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CROAKING TERRORS: FROG MONSTERS FROM CLASSIC CINEMA

Frogs are some of the cutest and most innocent creatures on Earth.

Who could ever imagine them as a horrifying menace?

Well, here are half a dozen fantasy-horror films that tried to do just that.

I’m distinguishing frog creatures from fish creatures, so the list doesn’t include fish-men as in CREATURE FROM THE BLACK LAGOON (1954).  I’m also distinguishing frog creatures from lizard creatures as in THE HIDEOUS SUN DEMON (1959).  But I’m including all manner of frogs: life-sized, large-sized, regular, deformed, demonic.

Since my territory is classic cinema, my list will stop in the early 80s.

While these frog-horror movies hail from different times and places, one thing that ties them together is their weirdness.  It seems that whenever filmmakers used frogs for monsters, they were aiming to be daring and creative.

So while the results are mixed, the movies remain as strange, and strangely enjoyable, viewing experiences.

I’ve written more about each of the films in my Claws & Saucers guidebook, but I hope you’ll enjoy the comments, comparisons, and links below.

THE MAZE (1953)

This ambitious picture from the director of INVADERS FROM MARS is half old-fashioned Gothic drama and half newfangled monster movie.

At first it feels like Hitchcock’s REBECCA, with a young woman realizing that a Gothic mansion hides a sinister secret.

Then we learn that the secret is a man born as a frog.  A giant man-sized frog.  And it’s a sad, sympathetic giant man-sized frog.  You’re never sure whether to laugh, cry, or simply shake your head in confusion.

THE SLIME PEOPLE (1963)

This is what you’re looking for.  Good silly low-budget 1950s-style B-movie entertainment.  Roused by underground weapons tests, an army of slime people attacks Los Angeles.

Apparently only three slime suits were constructed, since we never see more than three on screen at once.  They look like frog people, but they are also “fog” people since half the movie is shrouded in fog.  It’s short and quick, with entertaining dialogue.

CURSE OF THE SWAMP CREATURE (1966)

Here’s an incredibly inept B-movie made for television by the director of MARS NEEDS WOMEN.  John Agar (whose career had a promising start back in 1948 with FORT APACHE) plays a geologist trying to rescue a woman from a mad scientist in a Florida swamp.  What’s the mad scientist experimenting with?  Hybrid human-swamp creatures of course!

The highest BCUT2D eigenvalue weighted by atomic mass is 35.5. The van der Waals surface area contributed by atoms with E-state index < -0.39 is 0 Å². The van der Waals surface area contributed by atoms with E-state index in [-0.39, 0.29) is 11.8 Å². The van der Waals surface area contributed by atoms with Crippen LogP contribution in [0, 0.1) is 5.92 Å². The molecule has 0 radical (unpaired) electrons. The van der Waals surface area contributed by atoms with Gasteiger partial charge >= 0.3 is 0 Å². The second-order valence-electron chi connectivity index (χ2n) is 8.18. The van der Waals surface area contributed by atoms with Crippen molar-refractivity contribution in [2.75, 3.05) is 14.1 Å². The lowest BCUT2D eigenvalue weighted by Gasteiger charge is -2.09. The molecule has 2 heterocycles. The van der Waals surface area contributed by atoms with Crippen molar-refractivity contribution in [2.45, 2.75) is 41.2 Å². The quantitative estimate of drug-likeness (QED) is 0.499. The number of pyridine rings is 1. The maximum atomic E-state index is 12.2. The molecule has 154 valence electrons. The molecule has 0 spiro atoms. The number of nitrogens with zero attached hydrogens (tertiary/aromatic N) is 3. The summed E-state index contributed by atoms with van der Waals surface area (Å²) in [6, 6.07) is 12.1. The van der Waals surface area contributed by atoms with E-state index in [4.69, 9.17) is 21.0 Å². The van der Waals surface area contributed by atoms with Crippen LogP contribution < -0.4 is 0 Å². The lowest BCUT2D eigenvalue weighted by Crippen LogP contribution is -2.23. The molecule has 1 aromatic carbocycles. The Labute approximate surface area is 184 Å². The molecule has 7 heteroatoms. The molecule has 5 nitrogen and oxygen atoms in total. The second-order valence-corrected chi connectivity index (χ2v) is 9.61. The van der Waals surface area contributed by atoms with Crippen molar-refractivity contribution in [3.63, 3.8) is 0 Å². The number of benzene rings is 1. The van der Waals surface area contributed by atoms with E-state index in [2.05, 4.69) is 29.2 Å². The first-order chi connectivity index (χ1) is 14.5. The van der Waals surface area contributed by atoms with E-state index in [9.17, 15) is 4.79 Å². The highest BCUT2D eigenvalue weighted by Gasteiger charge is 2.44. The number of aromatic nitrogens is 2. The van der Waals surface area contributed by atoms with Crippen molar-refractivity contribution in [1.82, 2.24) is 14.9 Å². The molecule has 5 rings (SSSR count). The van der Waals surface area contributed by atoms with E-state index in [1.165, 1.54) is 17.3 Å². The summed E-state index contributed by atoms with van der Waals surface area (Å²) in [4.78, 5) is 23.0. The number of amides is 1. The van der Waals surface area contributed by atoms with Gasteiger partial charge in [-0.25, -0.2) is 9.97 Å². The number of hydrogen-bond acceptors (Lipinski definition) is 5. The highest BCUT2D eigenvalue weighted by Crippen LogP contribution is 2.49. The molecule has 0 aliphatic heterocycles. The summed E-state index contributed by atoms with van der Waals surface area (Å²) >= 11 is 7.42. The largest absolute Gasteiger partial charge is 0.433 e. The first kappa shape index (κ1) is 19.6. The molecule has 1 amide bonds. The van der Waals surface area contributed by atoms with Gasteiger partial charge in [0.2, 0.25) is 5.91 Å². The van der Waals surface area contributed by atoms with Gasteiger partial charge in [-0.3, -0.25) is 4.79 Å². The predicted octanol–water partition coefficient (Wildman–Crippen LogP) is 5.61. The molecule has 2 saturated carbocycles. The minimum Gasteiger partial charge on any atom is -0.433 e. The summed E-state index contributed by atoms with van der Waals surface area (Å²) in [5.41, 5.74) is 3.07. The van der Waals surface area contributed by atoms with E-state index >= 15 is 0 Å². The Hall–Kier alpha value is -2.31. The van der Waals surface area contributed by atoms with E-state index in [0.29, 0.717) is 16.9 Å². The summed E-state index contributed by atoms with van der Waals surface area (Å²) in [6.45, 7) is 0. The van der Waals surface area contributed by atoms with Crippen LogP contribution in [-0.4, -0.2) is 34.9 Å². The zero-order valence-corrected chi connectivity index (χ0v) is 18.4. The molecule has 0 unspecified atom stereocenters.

Although the monster suit has obvious ping-pong balls for eyes, it’s not bad for 1966 and should have gotten more screen time.

The best bits are the mad scientist’s ravings.  “All strangers out of my swamp!” he shouts.  He’s a little like a symbolic slave owner, since he lords it over some hapless poor black “natives.”  Bad for fans of good movies, but good for fans of bad movies.

PSYCHOMANIA (1971)

This British picture has a sense of humor, and it sure needs one, as it ambitiously combines biker movies with supernatural horror and hippie folk songs.

Our anti-hero leads a biker gang that learns the secret to immortality: you must kill yourself… but you must honestly believe that you won’t die permanently… and then you’ll simply pop back up to life.  How does the gang learn this secret?  From a frog demon!

As with THE MAZE, you’ll wonder what one thing has to do with another, but you won’t be bored while you watch.  Our heroine is an innocent girl tempted to join the sinister biker gang but worried about their increasingly destructive actions.

The frog demon appears only briefly, so the undead bikers are the main point.

FROGS (1972) 

Starring Ray Milland – who won an Oscar back in 1945 for THE LOST WEEKEND – this oddball Eco Terror film makes regular bullfrogs into cryptic villains.  It seems that humanity’s contaminated consumer waste products have given bullfrogs a super telepathic intelligence… and a motive to strike back.

Instead of directly attacking us, these telepathic frogs command everything else in nature – other creatures and even plants – to do the attacking for them.  One of the promo posters proclaimed “Today – the pond!  Tomorrow – the world!”  It could have been better, but it’s not bad.

CROAKED: FROG MONSTER FROM HELL (1981).  

Originally released as “RANA: THE LEGEND OF SHADOW LAKE,” this very low budget movie depicts a frog-man attacking victims at an isolated mountain lake.  The frog-monster suit is cheap, but the gore is entertaining.

An ornery old trapper is the most memorable character, though the hero is a naive guy who glimpsed the monster when he was a kid and now returns to the lake as an adult to see if it’s still there… and if it really guards old Indian treasure.

It’s best for Bad Movie fans, but it’s decent for gore fans, and you’ll even perceive some ALIEN influence at the conclusion.

2 Comments

2 Comments

  1. Anonymous

    February 9, 2015 at 7:05 am

    You comment that you're not sure what frogs have to do with death or immortality.

    In many mythologies, frogs are considered guardians of the underworld and/or fertility figures. The more famous examples include Greek, Egyptian, and South American folklores.

  2. Anonymous

    August 22, 2015 at 11:30 pm

    Thanks for the comment! That's good info. I just found the comment now (August 2015). -DEG

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